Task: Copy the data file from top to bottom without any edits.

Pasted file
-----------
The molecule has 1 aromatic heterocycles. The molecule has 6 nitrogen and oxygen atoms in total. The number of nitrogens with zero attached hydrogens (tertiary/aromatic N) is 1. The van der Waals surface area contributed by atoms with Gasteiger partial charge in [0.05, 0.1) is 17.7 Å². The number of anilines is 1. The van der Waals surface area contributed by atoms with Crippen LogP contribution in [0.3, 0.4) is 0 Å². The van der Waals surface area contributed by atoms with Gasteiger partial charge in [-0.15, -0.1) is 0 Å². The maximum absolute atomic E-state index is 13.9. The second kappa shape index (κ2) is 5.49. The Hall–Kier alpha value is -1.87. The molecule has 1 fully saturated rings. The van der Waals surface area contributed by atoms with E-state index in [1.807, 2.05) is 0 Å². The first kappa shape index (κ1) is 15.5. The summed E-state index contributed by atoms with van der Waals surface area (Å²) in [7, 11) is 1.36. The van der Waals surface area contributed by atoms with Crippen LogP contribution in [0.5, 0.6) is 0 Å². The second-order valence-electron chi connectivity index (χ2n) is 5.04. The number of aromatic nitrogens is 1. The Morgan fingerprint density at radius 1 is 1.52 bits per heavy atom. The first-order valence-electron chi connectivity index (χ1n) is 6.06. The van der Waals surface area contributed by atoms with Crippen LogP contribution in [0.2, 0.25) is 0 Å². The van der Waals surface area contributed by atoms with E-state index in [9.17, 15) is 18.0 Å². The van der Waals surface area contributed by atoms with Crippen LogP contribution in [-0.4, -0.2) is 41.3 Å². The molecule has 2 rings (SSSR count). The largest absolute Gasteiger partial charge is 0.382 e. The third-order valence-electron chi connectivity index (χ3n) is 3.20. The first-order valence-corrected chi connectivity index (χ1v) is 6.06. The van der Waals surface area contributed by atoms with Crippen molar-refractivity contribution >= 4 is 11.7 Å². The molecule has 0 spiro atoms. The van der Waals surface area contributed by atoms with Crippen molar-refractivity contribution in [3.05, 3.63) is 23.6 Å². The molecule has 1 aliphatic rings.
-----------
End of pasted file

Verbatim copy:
The molecule has 1 aromatic heterocycles. The molecule has 6 nitrogen and oxygen atoms in total. The number of nitrogens with zero attached hydrogens (tertiary/aromatic N) is 1. The van der Waals surface area contributed by atoms with Gasteiger partial charge in [0.05, 0.1) is 17.7 Å². The number of anilines is 1. The van der Waals surface area contributed by atoms with Crippen LogP contribution in [0.3, 0.4) is 0 Å². The van der Waals surface area contributed by atoms with Gasteiger partial charge in [-0.15, -0.1) is 0 Å². The maximum absolute atomic E-state index is 13.9. The second kappa shape index (κ2) is 5.49. The Hall–Kier alpha value is -1.87. The molecule has 1 fully saturated rings. The van der Waals surface area contributed by atoms with E-state index in [1.807, 2.05) is 0 Å². The first kappa shape index (κ1) is 15.5. The summed E-state index contributed by atoms with van der Waals surface area (Å²) in [7, 11) is 1.36. The van der Waals surface area contributed by atoms with Crippen LogP contribution in [0.5, 0.6) is 0 Å². The second-order valence-electron chi connectivity index (χ2n) is 5.04. The number of aromatic nitrogens is 1. The Morgan fingerprint density at radius 1 is 1.52 bits per heavy atom. The first-order valence-electron chi connectivity index (χ1n) is 6.06. The van der Waals surface area contributed by atoms with Crippen LogP contribution in [0.2, 0.25) is 0 Å². The van der Waals surface area contributed by atoms with E-state index in [9.17, 15) is 18.0 Å². The van der Waals surface area contributed by atoms with Crippen LogP contribution in [-0.4, -0.2) is 41.3 Å². The molecule has 2 rings (SSSR count). The largest absolute Gasteiger partial charge is 0.382 e. The third-order valence-electron chi connectivity index (χ3n) is 3.20. The first-order valence-corrected chi connectivity index (χ1v) is 6.06. The van der Waals surface area contributed by atoms with Crippen molar-refractivity contribution >= 4 is 11.7 Å². The molecule has 0 spiro atoms. The van der Waals surface area contributed by atoms with Crippen molar-refractivity contribution in [3.05, 3.63) is 23.6 Å². The molecule has 1 aliphatic rings.